Over-the-counter pain-relieving medications such as acetaminophen (Tylenol) and ibuprofen (Advil) or anti-inflammatory medications like naproxen sodium (Aleve) can help reduce hand pain, swelling, and inflammation. Evidence supports the use of these types of medications for the treatment of a variety of hand and wrist sprains, nonspecific hand pain, and osteoarthritis of the hands and fingers.

Topical Pain Relievers

Over-the-counter creams and ointments, especially those containing capsaicin, an extract derived from chili peppers, can be applied topically to the hands and fingers to help relieve pain by decreasing the intensity of pain signals sent along nerve pathways.

Research supports the use of both topical pain relievers and capsaicin cream specifically for treating osteoarthritis of the hands to decrease pain and improve symptoms.

Prescription Medication


If symptoms are severe enough, your doctor may prescribe a higher dosage of a nonsteroidal anti-inflammatory drug (NSAID) to help decrease your hand pain to be able to perform everyday activities with less discomfort.


Corticosteroids such as cortisone and prednisone may also be prescribed to reduce pain, swelling, and inflammation within the hand and finger joints and surrounding soft tissues. Corticosteroids can be administered orally by taking a pill, topically by applying a cream that is absorbed through the skin, or injected directly into the joints or tendons of the hands and fingers. Research recommends the use of corticosteroid injections specifically for the treatment of arthritis, trigger finger, tendonitis, and carpal tunnel syndrome.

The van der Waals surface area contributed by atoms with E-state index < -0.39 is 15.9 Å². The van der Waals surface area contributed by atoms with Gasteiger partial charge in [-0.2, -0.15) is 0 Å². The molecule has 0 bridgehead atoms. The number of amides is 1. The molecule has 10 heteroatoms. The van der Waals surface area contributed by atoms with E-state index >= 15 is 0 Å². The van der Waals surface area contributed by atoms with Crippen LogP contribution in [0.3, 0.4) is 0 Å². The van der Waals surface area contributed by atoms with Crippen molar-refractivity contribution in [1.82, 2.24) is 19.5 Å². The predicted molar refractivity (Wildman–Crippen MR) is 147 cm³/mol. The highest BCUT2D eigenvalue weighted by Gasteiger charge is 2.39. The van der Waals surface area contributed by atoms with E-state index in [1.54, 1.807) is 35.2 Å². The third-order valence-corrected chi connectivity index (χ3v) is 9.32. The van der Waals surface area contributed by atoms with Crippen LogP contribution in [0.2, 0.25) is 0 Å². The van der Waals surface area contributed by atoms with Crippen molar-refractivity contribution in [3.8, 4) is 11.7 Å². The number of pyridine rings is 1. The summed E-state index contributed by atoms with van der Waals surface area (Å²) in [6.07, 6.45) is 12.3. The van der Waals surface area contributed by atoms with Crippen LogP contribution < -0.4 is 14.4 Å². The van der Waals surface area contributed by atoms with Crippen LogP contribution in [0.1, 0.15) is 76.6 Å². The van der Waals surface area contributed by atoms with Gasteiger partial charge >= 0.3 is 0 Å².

Corticosteroid injections are performed under local anesthesia, allowing you to be awake for the procedure with your hands and fingers numbed. A small amount of anesthesia will be injected into your joints before the corticosteroid injection, which usually begins to work two to three days later.

Corticosteroid injections can help relieve pain and reduce symptoms between six weeks and six months, although the injections are not effective for everyone. You will typically not be allowed to receive more than two or three injections per year.

Frequent corticosteroid usage can cause weakening of the muscles, tendons, and ligaments surrounding the fingers. Corticosteroid injections may not be recommended for patients who have diabetes or other problems with blood sugar since corticosteroid use can raise blood sugar levels.

Pain Medicine

Opioid medications like oxycodone, hydrocodone, morphine, and tramadol may be prescribed by your doctor for acute issues (fractures, sprains, surgery, etc.) to help relieve pain if over-the-counter or prescription NSAIDs do not relieve your hand pain.

Opioids are a group of strong pain-relieving medications that are not recommended for mild pain or minor injuries. Evidence recommends opioid usage for severe pain from large burns, severe fractures, or injuries with significant tissue damage only when pain cannot be controlled by other means.


Disease-modifying antirheumatic drugs (DMARDs) are drugs specifically prescribed for rheumatoid arthritis and other autoimmune conditions like psoriasis, lupus, and ankylosing spondylitis. DMARDs decrease inflammation throughout the body by altering the immune system response.

Because DMARDs lower your immune system response, you may be at an increased risk of infection while taking these medications. Make sure to talk with your doctor about all the risks and benefits of taking DMARD medication.